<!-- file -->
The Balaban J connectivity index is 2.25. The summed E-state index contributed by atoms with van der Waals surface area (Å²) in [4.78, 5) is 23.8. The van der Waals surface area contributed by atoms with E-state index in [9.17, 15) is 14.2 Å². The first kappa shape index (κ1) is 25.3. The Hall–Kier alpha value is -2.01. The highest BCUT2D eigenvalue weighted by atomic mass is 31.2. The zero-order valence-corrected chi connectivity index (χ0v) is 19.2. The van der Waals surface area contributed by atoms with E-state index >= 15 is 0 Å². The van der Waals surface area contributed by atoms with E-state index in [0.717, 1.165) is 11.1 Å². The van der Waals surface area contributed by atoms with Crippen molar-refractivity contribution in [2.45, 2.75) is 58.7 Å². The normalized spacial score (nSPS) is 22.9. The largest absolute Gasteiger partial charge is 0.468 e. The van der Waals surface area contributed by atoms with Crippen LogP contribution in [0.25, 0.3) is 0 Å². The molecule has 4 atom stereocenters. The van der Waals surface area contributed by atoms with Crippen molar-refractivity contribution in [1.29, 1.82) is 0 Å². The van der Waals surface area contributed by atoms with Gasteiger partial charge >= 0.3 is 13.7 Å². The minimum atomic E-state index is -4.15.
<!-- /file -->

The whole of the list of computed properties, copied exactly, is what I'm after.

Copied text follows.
The Balaban J connectivity index is 2.25. The summed E-state index contributed by atoms with van der Waals surface area (Å²) in [4.78, 5) is 23.8. The van der Waals surface area contributed by atoms with E-state index in [9.17, 15) is 14.2 Å². The first kappa shape index (κ1) is 25.3. The Hall–Kier alpha value is -2.01. The highest BCUT2D eigenvalue weighted by atomic mass is 31.2. The zero-order valence-corrected chi connectivity index (χ0v) is 19.2. The van der Waals surface area contributed by atoms with E-state index >= 15 is 0 Å². The van der Waals surface area contributed by atoms with E-state index in [0.717, 1.165) is 11.1 Å². The van der Waals surface area contributed by atoms with Crippen molar-refractivity contribution in [2.45, 2.75) is 58.7 Å². The normalized spacial score (nSPS) is 22.9. The largest absolute Gasteiger partial charge is 0.468 e. The van der Waals surface area contributed by atoms with Crippen LogP contribution in [0.25, 0.3) is 0 Å². The molecule has 4 atom stereocenters. The van der Waals surface area contributed by atoms with Crippen molar-refractivity contribution in [1.29, 1.82) is 0 Å². The van der Waals surface area contributed by atoms with Gasteiger partial charge >= 0.3 is 13.7 Å². The minimum atomic E-state index is -4.15.